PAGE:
The previous verses add even more context, where Jonathan requests that the covenant loyalty (ḥesed) of YHWH be extended to Jonathan and his “house” forever, i.e. Jonathan’s decedents. The term “house” indicates here that we are dealing with a political alliance between ruling families. In this political context, it is well established that the language of love and hate is used to describe the forming and dissolving of such treaty alliances. Most importantly, the covenant that YHWH establishes with Moses in Deuteronomy is based upon the concept of love expressed as a pledge of loyalty. Consider the very famous Deut. 6:5:
And you shall love YHWH your God with all your heart, with all your soul, and with all your strength.
The same word for love, ˀǝhāḇā, is used both in I Samuel 19:17 as well as Deut. 6:5. It is also known that this kind of “love language” was used for vassal treaties in Assyria, where the obligation of the people is to “love” their king. Simply put, the language of love in vassal treaties indicates the loyalty of one political entity to another. This is true even for the deeply affectionate love between David and Jonathan, which is about a political alliance between two affectionate friends who had likely spent a great deal of their childhood together in the court of Saul. If a literary analysis tends toward it, a political analysis demands that we view their relationship in this way and not as homoerotic.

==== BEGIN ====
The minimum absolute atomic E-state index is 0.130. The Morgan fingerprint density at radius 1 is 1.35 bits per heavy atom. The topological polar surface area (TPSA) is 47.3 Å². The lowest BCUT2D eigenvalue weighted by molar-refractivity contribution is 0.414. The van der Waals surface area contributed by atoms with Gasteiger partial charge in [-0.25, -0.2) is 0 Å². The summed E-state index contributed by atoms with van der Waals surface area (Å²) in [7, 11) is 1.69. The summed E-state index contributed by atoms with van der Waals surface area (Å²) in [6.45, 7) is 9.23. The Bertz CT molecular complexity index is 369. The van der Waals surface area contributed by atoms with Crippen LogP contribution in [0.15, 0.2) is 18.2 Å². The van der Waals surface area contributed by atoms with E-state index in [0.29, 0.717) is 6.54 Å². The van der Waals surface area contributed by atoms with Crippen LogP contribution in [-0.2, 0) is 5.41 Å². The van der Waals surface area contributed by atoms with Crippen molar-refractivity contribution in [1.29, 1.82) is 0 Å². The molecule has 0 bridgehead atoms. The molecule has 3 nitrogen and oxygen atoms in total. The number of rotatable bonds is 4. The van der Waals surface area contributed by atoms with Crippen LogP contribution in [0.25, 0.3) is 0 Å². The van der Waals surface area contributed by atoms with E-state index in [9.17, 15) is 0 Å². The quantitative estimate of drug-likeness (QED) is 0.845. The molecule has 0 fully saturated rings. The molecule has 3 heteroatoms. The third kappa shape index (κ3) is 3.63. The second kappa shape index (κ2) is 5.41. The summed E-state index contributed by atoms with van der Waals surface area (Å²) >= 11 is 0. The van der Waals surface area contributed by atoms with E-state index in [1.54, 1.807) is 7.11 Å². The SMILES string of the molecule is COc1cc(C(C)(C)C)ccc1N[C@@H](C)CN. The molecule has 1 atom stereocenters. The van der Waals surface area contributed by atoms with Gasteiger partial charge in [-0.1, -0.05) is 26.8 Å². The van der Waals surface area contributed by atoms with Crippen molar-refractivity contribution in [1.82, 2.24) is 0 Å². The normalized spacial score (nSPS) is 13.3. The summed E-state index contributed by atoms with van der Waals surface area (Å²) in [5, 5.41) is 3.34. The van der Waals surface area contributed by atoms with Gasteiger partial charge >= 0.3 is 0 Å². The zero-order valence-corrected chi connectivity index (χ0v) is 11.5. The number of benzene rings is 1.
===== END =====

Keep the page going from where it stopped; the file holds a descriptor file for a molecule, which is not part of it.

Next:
What to Take Away
- We must avoid reading our own cultural proclivities into the Bible or any ancient text for that matter. Our own cultural aversion to homosexuality, ironically produced by its own hypersexuality, has rendered affectionate male friendship inadmissible. We need to recover affectionate male friendship in order to fight both homophobia and hypersexuality. What does that mean? Stop thinking that any two men who share affection for each other are “gay.” Stop talking about “bromances” and using other such homoerotic terms where no real homoerotic relationship exists.
- The language of love is used in the ancient Near East to refer to treaties between two political entities. David and Jonathan, two ostensibly rival political “houses,” formed a rather shocking political alliance whereby Jonathan swore allegiance to David’s “house” over and against his own family.
- Loyalty is one of the primary components of love. To love is to be loyal to another person. Love without loyalty is abuse.
- As my godfather often says, “Family is more than blood.” Friends can be closer than blood family, sometimes even closer than a husband and wife. Celebrate it, live it, and give thanks to God for such relationships.